Last week I wrote about Jott, a useful tool for capturing thoughts that occur to you when you’re away from your computer and unable to write them down. You call Jott’s toll-free number from your cell phone and leave a brief voice message; workers at an Indian call center transcribe your message into text and e-mail it to you or to specified friends or coworkers.
Jott made its first big splash at the Technology, Entertainment, and Design (TED) conference in Monterey, CA, in early March, and it has already gained thousands of enthusiastic users, who “jott” everything from shopping lists to song lyrics. But in the competition for consumer and media buzz, Jott has been up against another free service that also uses cell phones and the Internet to capture moments in time, this one with a social twist. It’s Twitter, which essentially turns the one-to-one channels of instant messaging and phone-based SMS text messaging into broadcast media.
Twitter members use the company website or their own cell phones to compose missives up to 140 characters in length, almost always answering the trademark Twitter question, “What are you doing?” Once a member submits a message to the site or texts it to the short code 40404 (in the United States), it goes out to the phones and browsers of the people who’ve joined that member’s social network–his or her “followers,” in Twitter lingo. Every four minutes, the accumulated messages are also posted briefly to Twitter’s public timeline, which anyone can read on the Web.
Twitter had about 100,000 members as of late March, and membership has been doubling every three weeks, according to Twitter engineer Biz Stone. Members exchange an astonishing number of updates every hour, ranging from the maddeningly trivial (“Just placed a bid on eBay for an auction I won’t win”) to the mildly interesting (“Portrait of a writer on deadline: Staring into my near-empty fridge. Peanut butter, no bread. Cereal, no milk. Bottle of Veuve, no party”).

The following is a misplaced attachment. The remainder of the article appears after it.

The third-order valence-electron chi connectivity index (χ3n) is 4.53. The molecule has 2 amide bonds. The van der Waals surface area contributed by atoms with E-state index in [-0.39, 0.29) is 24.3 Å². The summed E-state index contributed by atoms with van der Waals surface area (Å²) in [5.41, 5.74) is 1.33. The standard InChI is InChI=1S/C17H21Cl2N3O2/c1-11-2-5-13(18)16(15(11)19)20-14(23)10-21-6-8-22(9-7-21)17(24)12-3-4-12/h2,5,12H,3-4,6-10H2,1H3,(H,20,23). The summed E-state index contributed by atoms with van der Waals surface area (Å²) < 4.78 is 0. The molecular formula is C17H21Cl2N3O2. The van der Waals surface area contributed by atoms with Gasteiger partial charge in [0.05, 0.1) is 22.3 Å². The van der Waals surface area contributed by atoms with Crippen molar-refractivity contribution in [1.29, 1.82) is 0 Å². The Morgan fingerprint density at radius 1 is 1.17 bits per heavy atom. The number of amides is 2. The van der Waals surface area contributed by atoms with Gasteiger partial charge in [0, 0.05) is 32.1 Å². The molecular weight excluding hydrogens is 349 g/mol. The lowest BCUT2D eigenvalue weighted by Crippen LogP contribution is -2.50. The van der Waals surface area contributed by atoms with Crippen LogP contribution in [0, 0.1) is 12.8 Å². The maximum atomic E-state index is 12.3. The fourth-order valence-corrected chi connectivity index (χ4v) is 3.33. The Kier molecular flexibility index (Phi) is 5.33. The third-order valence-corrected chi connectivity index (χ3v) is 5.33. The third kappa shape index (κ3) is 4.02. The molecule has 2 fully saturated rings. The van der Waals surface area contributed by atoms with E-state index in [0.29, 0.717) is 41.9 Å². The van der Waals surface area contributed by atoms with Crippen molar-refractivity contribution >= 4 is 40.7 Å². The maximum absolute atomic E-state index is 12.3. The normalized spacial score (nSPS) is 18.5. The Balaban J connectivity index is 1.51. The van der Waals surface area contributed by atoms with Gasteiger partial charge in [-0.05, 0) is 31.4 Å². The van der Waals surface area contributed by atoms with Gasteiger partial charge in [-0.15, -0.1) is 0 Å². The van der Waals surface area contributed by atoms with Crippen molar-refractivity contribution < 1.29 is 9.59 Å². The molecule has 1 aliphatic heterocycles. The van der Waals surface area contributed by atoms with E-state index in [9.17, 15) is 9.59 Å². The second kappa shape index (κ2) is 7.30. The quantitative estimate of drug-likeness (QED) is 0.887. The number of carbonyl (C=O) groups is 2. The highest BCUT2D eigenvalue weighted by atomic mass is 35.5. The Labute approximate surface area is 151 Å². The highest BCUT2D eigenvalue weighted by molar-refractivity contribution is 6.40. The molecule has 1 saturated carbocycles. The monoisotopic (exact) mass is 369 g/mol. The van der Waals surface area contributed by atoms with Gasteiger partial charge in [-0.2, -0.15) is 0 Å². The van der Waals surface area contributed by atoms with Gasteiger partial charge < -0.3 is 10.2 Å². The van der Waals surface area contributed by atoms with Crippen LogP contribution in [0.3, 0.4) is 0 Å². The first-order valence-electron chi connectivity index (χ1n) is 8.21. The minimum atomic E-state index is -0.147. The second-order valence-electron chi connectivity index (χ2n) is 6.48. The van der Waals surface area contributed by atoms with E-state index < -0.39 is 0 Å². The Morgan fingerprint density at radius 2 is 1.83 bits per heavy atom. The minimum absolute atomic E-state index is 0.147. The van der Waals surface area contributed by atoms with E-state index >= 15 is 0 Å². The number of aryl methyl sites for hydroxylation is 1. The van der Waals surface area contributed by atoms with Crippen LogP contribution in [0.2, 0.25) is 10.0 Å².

In that respect, Twitterers resemble bloggers, except that most updates have a rawer, more dashed-off flavor–which is to be expected, since they’re also far shorter and more ephemeral than blog posts. Members like the service, in Stone’s view, because it lets them stay connected with friends without having to think about technical details such as their friends’ instant-messaging handles or which cellular carrier they use. Twitter is “a sophisticated, device-agnostic, social message routing system that nobody realizes they need until they try it,” Stone says. “We’ve lowered the barrier to keeping in touch such that the only thing that matters is what you and your friends are doing.”
The guts of Twitter is a system that quickly matches new messages coming in from members with the followers who have signed up to receive them, then retransmits them using each follower’s preferred channel: instant message, SMS, or the Twitter website. Stone says the company completed a working version of the software in only two weeks using Ruby on Rails, a programming language and a set of prefabricated software modules widely employed by developers of the new raft of Web services known as Web 2.0. The hard part, he says, was “navigating the business aspects of the mobile industry. It took us months to get a short code and figure out how to play nice with all the major U.S. and international mobile carriers.” (SMS messages to Twitter incur the usual carrier fees of $0.10 to $0.15 per message.)